Significant next step to restore mana of Taniwha Springs
Work has begun on another significant milestone towards restoring the mana of Ngāti Rangiwewehi’s Taniwha Springs/Te Waro Uri spring.
Ngāti Rangiwewehi holds mana whenua over Pekehaua Puna Reserve where the spring is located. Today, with the support Ngāti Rangiwewehi and trustees of Te Puna a Pekehaua, Te Waro Uri continues to supply fresh water to Rotorua’s Ngongotahā and Awahou communities (and Te Koutū in cases of emergency).
A partnership between Ngāti Rangiwewehi and Rotorua Lakes Council resulted in a joint consent for ongoing water take from the spring, believed to be the first such consent of its kind.
Work on a new water pump station to enable the decommissioning and removal of the existing pump station that sits over the spring marks further progress towards restoring the mana and spirit of the site, Chairman of Ngāti Rangiwewehi's Pekehaua Puna Reserve Trust, Louis Bidois, says.
“Removal of the existing pump station from the most culturally significant part of the waterway, the place where the taniwha Pekehaua resided, is a long-held dream of our iwi, something we have been working towards for decades.
“While our past grievances run deep, we have a partnership with the council that is built on mutual trust and respect and what is best for the community as a whole has always been a key factor in our decision-making,” Mr Bidois says.
“We are very pleased this project is progressing to this point and will continue to work closely with Rotorua Lakes Council.”
Rotorua Mayor Tania Tapsell has also acknowledged the significance of construction of a new pump station at Pekehaua Puna Reserve.
“The spring is of huge cultural significance to mana whenua and I’m pleased we are continuing to see progress.
“We are now working in a respectful and mutually beneficial way, under this partnership, where the two parties are ensuring the continued security of water supply to our community,” Mayor Tapsell says.
Spartan Construction Ltd was awarded the pump station project and will be working alongside Pattle Delamore Partners to complete the work.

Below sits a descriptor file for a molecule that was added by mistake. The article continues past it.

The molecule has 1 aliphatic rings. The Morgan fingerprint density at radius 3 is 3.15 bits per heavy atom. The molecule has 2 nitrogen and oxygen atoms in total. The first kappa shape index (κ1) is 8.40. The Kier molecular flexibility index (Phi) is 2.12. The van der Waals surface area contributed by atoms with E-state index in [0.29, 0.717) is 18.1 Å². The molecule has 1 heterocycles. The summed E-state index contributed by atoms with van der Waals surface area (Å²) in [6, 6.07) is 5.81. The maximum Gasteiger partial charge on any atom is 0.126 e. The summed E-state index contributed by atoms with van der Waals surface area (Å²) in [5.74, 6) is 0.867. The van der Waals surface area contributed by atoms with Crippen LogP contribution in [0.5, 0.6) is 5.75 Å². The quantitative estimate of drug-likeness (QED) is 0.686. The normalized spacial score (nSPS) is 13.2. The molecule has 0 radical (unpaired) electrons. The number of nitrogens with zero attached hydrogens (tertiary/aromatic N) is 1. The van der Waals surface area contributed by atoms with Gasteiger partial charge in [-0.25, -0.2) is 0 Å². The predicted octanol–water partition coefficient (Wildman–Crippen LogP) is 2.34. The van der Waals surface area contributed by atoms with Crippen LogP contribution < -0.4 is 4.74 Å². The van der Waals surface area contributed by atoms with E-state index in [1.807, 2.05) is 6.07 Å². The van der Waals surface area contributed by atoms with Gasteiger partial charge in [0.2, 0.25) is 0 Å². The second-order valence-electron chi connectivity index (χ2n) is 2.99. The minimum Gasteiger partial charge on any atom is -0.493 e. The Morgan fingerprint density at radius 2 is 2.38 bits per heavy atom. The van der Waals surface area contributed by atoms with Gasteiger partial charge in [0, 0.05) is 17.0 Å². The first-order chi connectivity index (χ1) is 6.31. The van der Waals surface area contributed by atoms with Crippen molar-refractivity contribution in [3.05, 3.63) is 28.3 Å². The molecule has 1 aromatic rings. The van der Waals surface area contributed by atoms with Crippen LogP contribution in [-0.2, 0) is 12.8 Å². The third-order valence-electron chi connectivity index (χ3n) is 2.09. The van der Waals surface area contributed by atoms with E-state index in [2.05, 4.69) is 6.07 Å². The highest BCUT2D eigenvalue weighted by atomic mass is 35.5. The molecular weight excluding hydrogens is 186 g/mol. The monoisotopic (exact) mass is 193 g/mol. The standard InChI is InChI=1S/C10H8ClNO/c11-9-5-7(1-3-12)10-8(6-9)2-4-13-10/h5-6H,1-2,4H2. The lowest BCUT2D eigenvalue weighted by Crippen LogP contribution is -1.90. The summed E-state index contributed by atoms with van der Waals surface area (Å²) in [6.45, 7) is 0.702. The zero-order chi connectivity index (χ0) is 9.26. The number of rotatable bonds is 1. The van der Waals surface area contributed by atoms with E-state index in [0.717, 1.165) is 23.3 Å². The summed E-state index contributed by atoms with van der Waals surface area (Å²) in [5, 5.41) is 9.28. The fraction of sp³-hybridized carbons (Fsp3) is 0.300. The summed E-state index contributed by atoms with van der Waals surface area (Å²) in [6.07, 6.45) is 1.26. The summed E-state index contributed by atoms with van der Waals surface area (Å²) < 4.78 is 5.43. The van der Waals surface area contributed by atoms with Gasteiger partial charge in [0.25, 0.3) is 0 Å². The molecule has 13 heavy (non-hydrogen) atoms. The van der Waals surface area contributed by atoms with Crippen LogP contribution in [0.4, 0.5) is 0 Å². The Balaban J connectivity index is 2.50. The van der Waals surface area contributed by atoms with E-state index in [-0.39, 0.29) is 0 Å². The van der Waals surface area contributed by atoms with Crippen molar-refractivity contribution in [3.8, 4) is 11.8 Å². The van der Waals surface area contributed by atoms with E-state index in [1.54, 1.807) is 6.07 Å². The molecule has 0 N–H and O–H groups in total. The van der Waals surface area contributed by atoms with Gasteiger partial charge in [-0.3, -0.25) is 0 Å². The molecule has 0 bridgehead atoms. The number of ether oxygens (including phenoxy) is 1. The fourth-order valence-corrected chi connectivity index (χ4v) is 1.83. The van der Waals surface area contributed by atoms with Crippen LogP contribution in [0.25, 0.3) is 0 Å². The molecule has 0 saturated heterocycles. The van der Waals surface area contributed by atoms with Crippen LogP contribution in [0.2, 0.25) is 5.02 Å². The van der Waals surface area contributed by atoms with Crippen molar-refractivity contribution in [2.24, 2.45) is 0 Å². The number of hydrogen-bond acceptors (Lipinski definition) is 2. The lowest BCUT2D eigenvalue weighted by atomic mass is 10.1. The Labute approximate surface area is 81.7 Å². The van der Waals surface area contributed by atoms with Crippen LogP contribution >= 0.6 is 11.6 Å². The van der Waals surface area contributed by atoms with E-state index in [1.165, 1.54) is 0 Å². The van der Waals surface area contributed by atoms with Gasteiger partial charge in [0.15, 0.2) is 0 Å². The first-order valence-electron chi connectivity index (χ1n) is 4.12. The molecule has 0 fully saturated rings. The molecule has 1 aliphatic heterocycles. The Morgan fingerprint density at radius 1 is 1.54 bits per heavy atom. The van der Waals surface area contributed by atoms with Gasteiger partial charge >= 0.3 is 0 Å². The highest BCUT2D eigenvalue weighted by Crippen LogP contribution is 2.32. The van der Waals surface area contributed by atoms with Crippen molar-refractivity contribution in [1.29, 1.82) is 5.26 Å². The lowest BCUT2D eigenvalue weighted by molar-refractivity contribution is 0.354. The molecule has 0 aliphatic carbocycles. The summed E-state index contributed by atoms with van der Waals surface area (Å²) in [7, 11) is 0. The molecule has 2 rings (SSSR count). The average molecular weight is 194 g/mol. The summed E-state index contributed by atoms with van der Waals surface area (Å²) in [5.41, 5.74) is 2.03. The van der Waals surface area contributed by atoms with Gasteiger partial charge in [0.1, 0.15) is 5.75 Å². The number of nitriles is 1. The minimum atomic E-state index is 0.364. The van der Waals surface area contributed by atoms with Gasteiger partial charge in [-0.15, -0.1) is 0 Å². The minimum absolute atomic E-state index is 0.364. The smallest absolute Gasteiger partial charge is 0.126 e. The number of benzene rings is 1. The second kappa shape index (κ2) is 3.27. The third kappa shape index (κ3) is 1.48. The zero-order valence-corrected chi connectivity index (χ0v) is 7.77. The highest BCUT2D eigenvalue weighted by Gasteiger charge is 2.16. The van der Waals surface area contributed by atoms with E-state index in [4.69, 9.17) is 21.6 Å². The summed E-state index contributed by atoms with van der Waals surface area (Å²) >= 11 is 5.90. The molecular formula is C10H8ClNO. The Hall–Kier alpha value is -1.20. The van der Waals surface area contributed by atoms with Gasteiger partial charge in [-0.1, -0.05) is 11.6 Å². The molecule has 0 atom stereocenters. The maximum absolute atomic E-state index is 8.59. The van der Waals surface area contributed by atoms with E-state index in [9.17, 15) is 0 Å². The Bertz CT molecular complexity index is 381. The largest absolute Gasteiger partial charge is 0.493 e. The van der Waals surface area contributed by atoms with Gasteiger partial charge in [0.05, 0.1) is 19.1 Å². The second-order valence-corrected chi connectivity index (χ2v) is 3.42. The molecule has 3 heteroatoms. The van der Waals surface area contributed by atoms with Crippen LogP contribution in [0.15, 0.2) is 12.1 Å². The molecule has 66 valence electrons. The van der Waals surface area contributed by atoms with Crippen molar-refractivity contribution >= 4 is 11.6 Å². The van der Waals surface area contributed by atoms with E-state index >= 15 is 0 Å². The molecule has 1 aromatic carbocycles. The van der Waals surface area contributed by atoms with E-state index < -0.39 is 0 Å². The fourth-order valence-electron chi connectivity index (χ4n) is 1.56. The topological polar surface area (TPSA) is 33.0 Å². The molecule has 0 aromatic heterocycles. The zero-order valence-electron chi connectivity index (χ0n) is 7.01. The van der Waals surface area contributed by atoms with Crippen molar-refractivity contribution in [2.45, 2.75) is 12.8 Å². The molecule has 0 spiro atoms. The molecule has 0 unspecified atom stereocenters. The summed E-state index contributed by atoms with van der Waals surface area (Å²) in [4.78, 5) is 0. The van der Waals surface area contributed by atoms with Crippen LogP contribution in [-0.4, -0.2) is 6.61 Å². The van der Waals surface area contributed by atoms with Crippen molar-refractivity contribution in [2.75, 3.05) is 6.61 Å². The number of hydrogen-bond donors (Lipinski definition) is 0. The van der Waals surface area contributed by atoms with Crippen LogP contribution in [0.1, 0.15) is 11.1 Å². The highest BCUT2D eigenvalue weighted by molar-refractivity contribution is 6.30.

Water will be drawn from the spring into the new pump station and will be put through treatment before being stored in two reservoirs used to supply potable water to nearby communities.
The site was blessed before work began with excavations marking the start of the construction of the new pump station. One of the biggest challenges during construction will be to prevent sediment reaching the stream while the new pump station is being built upstream of the pristine environment of the Te Puna o Pekehaua Reserve. Continuous monitoring will be undertaken to ensure water quality is not affected by the construction work.
No disruption to water supplies is anticipated.
The cultural significance of the site will be respected at all times and all going well, the new pump station should be in use by late June 2023.
Restoration of the reserve will follow.
Taniwha Springs/Te Waro Uri spring is of significant historic and cultural significance to Ngāti Rangiwewehi and regarded as precious taonga. It is the traditional home of the taniwha Pekehaua - a central figure of local traditions - and the place from where the tribe's life springs.
The Rotorua Borough Council of 1966 took land under the Public Works Act for waterworks, including the sacred Te Waro Uri spring (a major contributing spring to the larger Puna o Pekehāua (Taniwha Springs) and the Awahou Stream – a significant tributary to Lake Rotorua). In 2008, the Environment Court noted the severe cultural effects of the water take and required the Council to find an alternative water source.
Ngāti Rangiwewehi’s partnership with Rotorua Lakes Council followed the return in 2015 of ownership of Taniwha Springs/Te Waro Uri following an historic Council decision.
Ngati Rangiwewehi has always mourned the loss of the spring and regarded its taking as morally wrong. In the 2012 Ngati Rangiwewehi Settlement the Crown acknowledged that the taking of the land was felt by Ngati Rangiwewehi to be the greatest grievance they bear against the Crown.
Te Puna a Pekehaua partnership between Rotorua Lakes Council and Ngāti Rangiwewehi resulted in a joint resource consent for ongoing community water supply from Te Waro Uri. It is believed to be the first joint council/mana whenua consent of its kind.
Earlier this year the partnership was recognised with a Highly Commended award at the Local Government NZ Excellence Awards in the Environmental Wellbeing section.
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